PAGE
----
Showing posts with label genre fiction. Show all posts
Showing posts with label genre fiction. Show all posts

5 Ways to Improve a High Stakes Character Arc

Writing a character arc with a high stakes goal is not for the faint of heart. Pushing characters to act in ways that are hopefully never a part of our own lives or nature takes a steadfast soul, an appetite for excitement and drama, or both.

This is especially the case in genre fiction, where we have characters facing extraterrestrial threats, cutthroat fights for a throne, and lives hanging in the balance as timers count down.

Be they protagonist or antagonist, hero or antihero, giving a character a high stakes goal and throwing a few obstacles in their way isn't enough for a memorable story. Instead, be strategic, intensify the character arc, and a good story will be elevated to greater heights.

Let's explore these strategies as illustrated by the actions of Margaret Beaufort, grandmother to Henry VIII and great-grandmother to Elizabeth I, as fictionalized in The White Queen TV series (based on several of Philippa Gregory's novels).

Before we continue, be warned this post contains significant spoilers for The White Queen and the Season 1 finale of The Spanish Princess, as well as a mild spoiler from Episode 5 of The White Princess.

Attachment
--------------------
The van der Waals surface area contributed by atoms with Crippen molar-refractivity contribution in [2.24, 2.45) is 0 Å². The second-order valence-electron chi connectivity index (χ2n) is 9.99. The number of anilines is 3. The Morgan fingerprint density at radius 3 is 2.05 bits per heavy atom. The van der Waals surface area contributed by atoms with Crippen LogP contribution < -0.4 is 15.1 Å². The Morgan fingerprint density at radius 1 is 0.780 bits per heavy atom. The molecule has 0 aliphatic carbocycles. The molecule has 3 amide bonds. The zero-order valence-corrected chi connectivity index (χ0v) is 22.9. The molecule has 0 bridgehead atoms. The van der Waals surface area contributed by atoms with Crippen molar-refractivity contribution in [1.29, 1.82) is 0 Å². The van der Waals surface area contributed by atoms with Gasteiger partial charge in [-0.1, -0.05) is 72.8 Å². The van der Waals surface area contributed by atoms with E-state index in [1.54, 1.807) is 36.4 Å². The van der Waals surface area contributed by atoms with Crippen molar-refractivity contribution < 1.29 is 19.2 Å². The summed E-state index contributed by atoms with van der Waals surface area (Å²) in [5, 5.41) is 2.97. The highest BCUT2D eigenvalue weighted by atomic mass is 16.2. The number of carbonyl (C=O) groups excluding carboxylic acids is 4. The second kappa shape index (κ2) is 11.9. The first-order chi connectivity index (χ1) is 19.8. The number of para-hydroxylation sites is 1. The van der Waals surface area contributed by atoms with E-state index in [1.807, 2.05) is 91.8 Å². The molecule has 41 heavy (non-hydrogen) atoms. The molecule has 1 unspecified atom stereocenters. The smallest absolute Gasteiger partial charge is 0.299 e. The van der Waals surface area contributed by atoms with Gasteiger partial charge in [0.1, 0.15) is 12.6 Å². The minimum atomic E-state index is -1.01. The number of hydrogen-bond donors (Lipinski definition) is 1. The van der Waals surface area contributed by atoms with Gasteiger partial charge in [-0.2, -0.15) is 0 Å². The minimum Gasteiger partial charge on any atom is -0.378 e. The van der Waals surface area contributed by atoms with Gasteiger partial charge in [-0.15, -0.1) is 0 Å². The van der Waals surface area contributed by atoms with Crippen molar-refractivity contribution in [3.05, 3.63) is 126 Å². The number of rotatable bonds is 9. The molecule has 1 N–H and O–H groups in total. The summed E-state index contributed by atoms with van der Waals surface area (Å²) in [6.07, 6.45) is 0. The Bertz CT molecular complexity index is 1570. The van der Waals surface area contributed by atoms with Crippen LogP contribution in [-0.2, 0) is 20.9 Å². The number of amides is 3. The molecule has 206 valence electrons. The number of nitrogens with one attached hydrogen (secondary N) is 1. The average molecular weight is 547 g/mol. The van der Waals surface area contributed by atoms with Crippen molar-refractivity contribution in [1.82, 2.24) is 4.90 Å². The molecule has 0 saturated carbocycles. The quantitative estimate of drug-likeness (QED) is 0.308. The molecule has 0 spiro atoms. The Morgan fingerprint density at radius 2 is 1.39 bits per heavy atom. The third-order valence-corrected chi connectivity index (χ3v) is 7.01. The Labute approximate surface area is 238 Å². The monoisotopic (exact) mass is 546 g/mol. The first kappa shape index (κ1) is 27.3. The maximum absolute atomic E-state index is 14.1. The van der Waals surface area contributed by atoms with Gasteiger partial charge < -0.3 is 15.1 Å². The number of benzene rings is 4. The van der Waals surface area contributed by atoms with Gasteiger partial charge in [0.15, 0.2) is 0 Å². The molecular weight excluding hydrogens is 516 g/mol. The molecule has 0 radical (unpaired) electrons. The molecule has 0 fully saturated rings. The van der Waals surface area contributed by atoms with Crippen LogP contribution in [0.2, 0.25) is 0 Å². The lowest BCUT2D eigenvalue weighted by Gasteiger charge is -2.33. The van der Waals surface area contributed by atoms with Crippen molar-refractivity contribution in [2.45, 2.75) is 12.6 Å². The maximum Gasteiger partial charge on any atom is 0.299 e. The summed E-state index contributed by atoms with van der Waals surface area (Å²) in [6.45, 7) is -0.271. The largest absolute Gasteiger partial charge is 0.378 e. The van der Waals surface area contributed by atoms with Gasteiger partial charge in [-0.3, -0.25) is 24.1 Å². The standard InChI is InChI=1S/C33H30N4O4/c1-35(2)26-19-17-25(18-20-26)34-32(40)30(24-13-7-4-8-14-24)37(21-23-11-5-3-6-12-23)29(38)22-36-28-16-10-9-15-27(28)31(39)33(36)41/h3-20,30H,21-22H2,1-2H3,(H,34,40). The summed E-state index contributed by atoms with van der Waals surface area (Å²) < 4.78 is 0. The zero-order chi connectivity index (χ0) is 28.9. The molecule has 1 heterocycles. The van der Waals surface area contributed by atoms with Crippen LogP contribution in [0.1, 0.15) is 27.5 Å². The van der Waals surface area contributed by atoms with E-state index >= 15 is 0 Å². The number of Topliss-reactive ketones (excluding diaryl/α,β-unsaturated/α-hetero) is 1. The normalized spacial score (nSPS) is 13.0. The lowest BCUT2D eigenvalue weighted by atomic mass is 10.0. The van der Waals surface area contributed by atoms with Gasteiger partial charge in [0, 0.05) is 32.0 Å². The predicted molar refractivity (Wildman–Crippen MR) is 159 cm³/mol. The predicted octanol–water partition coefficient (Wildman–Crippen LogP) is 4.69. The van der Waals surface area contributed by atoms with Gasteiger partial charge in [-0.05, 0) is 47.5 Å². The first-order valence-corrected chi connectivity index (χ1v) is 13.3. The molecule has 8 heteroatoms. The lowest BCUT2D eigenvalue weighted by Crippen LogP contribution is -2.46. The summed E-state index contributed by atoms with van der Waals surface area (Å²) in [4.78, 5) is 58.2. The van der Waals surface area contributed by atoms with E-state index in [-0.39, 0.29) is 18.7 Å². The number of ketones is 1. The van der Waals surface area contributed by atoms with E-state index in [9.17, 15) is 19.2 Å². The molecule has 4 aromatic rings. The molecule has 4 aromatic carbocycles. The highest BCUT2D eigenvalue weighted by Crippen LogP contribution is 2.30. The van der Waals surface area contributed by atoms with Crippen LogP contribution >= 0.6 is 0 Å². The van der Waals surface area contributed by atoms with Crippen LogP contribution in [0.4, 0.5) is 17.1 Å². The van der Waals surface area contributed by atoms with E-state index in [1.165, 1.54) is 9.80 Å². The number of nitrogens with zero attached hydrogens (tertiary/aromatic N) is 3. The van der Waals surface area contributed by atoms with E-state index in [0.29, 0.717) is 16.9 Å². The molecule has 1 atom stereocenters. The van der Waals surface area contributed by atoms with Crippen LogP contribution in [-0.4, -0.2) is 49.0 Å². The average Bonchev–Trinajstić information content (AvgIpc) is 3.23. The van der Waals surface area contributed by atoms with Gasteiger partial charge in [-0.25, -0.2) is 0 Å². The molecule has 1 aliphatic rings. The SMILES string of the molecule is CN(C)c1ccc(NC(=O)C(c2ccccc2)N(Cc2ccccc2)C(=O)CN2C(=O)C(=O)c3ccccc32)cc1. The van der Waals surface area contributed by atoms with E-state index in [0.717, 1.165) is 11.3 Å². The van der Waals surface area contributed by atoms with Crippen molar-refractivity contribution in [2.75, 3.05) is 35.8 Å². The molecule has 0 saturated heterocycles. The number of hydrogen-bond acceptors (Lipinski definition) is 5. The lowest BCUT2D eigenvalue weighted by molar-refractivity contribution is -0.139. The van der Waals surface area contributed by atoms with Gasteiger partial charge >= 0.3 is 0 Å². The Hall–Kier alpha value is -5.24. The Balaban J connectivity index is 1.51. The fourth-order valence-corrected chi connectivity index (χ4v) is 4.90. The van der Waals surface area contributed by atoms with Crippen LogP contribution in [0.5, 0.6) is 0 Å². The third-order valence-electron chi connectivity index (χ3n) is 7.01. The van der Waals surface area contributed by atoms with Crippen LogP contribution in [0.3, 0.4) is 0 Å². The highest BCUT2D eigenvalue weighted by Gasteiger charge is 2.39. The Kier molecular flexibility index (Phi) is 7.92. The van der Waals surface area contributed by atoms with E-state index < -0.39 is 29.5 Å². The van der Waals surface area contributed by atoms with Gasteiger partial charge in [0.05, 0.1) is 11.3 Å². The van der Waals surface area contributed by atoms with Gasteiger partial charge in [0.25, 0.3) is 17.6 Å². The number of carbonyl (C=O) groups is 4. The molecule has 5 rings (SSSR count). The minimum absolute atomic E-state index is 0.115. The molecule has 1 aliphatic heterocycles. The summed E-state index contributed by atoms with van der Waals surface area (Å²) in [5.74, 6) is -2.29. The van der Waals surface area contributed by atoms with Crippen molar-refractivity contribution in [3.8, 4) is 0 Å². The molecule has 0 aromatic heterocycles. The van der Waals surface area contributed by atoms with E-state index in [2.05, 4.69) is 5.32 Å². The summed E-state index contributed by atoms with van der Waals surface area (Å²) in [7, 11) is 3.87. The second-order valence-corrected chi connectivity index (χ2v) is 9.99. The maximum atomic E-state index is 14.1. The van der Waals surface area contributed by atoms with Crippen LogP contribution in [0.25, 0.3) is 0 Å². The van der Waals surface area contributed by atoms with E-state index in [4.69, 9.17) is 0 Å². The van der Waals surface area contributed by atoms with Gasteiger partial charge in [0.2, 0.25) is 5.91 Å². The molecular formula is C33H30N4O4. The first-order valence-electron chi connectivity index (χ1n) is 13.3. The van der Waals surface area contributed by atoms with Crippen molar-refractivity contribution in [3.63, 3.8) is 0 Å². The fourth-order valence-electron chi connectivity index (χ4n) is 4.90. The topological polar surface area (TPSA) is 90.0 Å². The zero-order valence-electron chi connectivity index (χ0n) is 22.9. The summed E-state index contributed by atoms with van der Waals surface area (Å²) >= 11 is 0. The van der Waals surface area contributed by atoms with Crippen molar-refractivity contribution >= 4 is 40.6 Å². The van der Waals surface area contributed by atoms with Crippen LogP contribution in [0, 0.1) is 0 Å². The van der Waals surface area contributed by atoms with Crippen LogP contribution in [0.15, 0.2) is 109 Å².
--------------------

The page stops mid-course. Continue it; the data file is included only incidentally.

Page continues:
Worldbuilding Questions and Ideas for Six Planet Types

Worldbuilding is a massive undertaking.

You're responsible for figuring out who and what exists, how days are spent (and how long is a day, anyway?), and what these beings believe about everything from religion to politics to pineapple on pizza to medicine and everything else under the sun(s).

Now imagine doing that for an entire planet.

Yeah. My head just exploded, too.

Looking at some of my favourite fictional universes, and a few others along the way, it feels like one of the best ways to keep things more manageable (and less "the Big Bang is throbbing inside my head") is to break things down. One step at a time.

The Writing Secrets Hidden Within Mass Effect

One of my favourite science fiction stories of all time is not a book or a movie or a TV show. It’s a video game trilogy by the name of Mass Effect. This is a series that’s incredibly fun to play not just because of the game mechanics, but because the characters feel like real people and the universe feels rich and diverse. As a writer, playing (and replaying) this game holds even more appeal: as I navigated the Normandy amongst the stars, I was unlocking valuable lessons about fiction writing.